The jungle where all Rhino animals live
I am trying to draw a handrail turn. the turns are right angle or more in plan view. And also the handrail decsends in elevation. the problems are that rhino gives me a very rough surface. I have tried to draw the cross sections in the correct "attitude", and yet rhino is un happy. to get a sweep that even looks kind of correct i have to resort to " brute force" drawing. For example many hours orienting cross section just so. Even with that i do not get a great sweep. Are there any tricks?
Without a 3DM or at least screens I'm afraid I don't understand the scenario well enough to offer my help. Care to upload?
Yes. Here's how.
Draw the centerline of your handrail. Make it a continuous straight segment polyline. Turn it at will, take it in any direction - even 90d turns, not only descending (ascending) but wherever you need that handral segment to continue to. (bad english, but so what ?). Use PIPE. Set the diameter to EITHER a proper handrail diameter or an exagerated diameter to make it barely visible from where you are viewing it from (again, but so what?) . Fillet radiused turns BEFORE using PIPE. Experiment with diameters if you get fails at turns. Ok, this gives you round handrails. What if you need a complex cross section instead ?
Interesting note - you might not be able to see the complex cross section at the zoom distance you're using for imaging, so a round pipe may meet the need.anyway. If not -
2 common scenarios - angle and sculpted cross sections. Create polyline as above. For non 90d turns, radius ALL turns that require it with fillets of radius LARGE ENOUGH to allow 1-Rail sweep to succeed. BE SURE your single cross section is NORMAL to the START of the centerline you're sweeping with. Keep ALL 90d bends SIMPLE 90d turns of the polyline centerline (don't go around the corner with lots of points close together - a common mistake). You may still have sweep fails. Wherever you have a sweep fail (RH still needs work in this area) break the polyline, and start a new cross section from there or , you may need to use brute force to fix those transitions "manually". You may discover that at the zoom distance of your imaging, the break is too small to see. If that's the case,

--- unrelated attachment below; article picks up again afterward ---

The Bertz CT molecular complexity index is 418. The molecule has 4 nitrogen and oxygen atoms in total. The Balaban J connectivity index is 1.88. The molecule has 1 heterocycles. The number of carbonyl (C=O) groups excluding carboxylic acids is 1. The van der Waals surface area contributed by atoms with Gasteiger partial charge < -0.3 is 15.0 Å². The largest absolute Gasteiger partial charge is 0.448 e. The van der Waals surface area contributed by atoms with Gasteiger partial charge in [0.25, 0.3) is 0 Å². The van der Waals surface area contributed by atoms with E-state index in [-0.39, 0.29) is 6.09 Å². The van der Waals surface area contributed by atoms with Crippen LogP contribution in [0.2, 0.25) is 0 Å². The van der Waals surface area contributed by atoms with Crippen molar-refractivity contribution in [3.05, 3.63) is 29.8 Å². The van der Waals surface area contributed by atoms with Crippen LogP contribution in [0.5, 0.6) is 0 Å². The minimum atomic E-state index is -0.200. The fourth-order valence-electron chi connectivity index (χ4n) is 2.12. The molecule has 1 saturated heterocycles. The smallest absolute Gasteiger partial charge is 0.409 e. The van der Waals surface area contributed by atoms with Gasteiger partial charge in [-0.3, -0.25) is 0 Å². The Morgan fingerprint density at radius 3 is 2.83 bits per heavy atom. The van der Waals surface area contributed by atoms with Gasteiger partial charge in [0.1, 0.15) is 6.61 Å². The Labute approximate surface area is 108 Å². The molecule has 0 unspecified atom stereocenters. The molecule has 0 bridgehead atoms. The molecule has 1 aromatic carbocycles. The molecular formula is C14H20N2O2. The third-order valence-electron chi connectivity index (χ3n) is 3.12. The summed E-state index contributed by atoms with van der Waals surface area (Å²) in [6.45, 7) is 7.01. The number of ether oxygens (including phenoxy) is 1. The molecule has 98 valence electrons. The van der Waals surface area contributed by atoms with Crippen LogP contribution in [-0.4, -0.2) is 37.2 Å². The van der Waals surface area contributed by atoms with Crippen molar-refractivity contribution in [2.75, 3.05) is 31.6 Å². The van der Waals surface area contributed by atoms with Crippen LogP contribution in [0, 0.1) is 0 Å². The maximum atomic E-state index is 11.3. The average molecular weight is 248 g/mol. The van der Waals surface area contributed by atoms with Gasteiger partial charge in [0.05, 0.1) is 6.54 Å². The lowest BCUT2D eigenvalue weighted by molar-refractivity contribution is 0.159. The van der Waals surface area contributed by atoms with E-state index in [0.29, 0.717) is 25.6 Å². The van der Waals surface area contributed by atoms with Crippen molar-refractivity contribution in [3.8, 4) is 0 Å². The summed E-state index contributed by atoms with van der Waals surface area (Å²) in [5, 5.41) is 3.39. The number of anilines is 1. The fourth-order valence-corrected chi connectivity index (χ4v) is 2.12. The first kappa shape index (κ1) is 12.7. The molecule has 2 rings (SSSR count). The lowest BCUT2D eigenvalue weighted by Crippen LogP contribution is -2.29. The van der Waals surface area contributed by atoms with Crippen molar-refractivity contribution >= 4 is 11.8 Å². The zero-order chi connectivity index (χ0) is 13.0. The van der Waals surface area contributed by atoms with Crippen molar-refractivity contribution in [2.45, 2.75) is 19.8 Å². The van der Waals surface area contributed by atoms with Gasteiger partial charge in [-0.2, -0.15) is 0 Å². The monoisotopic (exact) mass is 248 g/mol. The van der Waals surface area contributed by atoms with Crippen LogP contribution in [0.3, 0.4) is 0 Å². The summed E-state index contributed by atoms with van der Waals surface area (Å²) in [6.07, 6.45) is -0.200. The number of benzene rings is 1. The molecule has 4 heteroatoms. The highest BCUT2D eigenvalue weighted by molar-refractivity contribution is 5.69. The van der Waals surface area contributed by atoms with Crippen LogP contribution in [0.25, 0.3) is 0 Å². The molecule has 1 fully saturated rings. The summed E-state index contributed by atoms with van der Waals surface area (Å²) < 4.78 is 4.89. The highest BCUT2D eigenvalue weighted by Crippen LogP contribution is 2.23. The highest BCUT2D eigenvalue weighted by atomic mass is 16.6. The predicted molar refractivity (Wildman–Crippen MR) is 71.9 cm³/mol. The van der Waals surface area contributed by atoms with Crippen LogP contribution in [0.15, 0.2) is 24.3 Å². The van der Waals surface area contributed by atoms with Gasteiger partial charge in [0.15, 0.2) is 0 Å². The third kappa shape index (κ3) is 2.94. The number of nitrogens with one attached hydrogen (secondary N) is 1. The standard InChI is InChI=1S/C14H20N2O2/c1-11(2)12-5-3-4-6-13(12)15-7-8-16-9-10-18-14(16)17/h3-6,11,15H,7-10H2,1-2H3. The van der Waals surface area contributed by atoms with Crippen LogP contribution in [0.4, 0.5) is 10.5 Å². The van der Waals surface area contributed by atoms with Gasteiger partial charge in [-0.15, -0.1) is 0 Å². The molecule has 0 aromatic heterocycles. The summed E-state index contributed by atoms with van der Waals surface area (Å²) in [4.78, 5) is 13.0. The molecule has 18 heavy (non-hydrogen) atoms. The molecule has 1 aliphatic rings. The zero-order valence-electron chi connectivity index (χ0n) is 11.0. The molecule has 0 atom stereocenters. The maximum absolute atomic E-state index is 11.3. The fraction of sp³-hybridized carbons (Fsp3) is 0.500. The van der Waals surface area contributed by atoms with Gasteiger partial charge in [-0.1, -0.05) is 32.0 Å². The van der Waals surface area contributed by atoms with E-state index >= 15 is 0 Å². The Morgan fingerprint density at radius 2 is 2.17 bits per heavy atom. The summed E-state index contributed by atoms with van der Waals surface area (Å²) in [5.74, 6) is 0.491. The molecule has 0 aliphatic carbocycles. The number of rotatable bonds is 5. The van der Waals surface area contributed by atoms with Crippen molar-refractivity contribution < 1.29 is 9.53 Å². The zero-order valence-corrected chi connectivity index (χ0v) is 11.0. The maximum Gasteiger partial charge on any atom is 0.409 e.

do a simple cleanup, and DON'T get too caught up in detail you can't see. You have far more important work to do instead. RHINO is a POWERFUL partner in your modeling efforts, but its just that - a partner, or better put - a "tool".
This will require some experimenting, but the basic principles outlined here will get you going in the right direction.
Good luck and post back here with how it worked out ?
Hi Bill- generally, try to break up the shape into simple, if possible, sections. Make the straight parts as straight extrusions, the curves as sweeps or railrevolves on just the bendy parts, etc.. Simple example attached. Deforming arcs in the vertical direction only often requires a ChangeDegree to 3 in order to maintain tangency at both ends.
Pascal - are you referring to the handrail centerline ? Interesting. Sounds like Bill was hoping to get his sweep to happen in one smooth motion, start to end, tho. Interesting approach. I'm going to give it a try, especially setting the degree to 3. What's the default degree ? This suggestion might be a great way to handle ends that need to end truly normal to the sweep curve.
Bill - let us know how it goes. This is one I wrestled with myself awhile backso I'm genuinely interested !
Ok here are some pictures of the HR turn. I am trying to draw these turns exactly as they will be when built, partly because we are using the drawings to cut parts on our CNC. Any errors or ambiguity will result in inaccurate or un-usable parts. I have drawn the centerline of the rail, and the cross sections. To get the sweep correct I have to place multiple cross section at the correct attitude. That is the part that takes time. Here check it out.
Here are a couple more pictures of one of these turns. You can see that a simple one rail sweep does not work.
The last picture is the best
Ok here is a picture of another turn on this project. You can see all of the cross sections and also see some of the steps needed to get here. I am looking for a quicker and easier way to do this.
So the problem is lack of rail/cross-section perpendicularity? I struggle with that a lot, too. Even with two rails, this is usually not enough information for Rhino to know how to orient cross sections. If you're okay with a high point count surface you can add rails and cross sections to use for NetworkSrf.
What I'd do: it looks as though the shape of the handrail remains the same throughout, so what you can do is "ExtrudeCrvAlongCrv" instead of sweep. This will give you minimum and never changing cross sections. As they will be fewer (depending on your input curves) the orienting won't take that long anymore. Judging from "sweep2perspective.jpg" though you have too many points.
Thanks I will give that a try. The other challenge is keeping the cross section "level". For handrails, and especially helical handrails, cross sections need to be oriented to point to the center of the circle. And each one of those cross sections need to be level. So unlike a road, handrails do not "bank". Never the less let me try your suggestion and thanks again.
That is exactly what I am up to. And that is exactly the approach I was using. Seems like Rhino can do this within certain parameters. If the curve is to tight or the change in height is radical, rhino gets unhappy. Unhappy being non-fair surfaces, at times with gaps in the surface. Again thanks for the response.
All the best,
Hi Bill- please send me an example, with all input curves and the ugly result...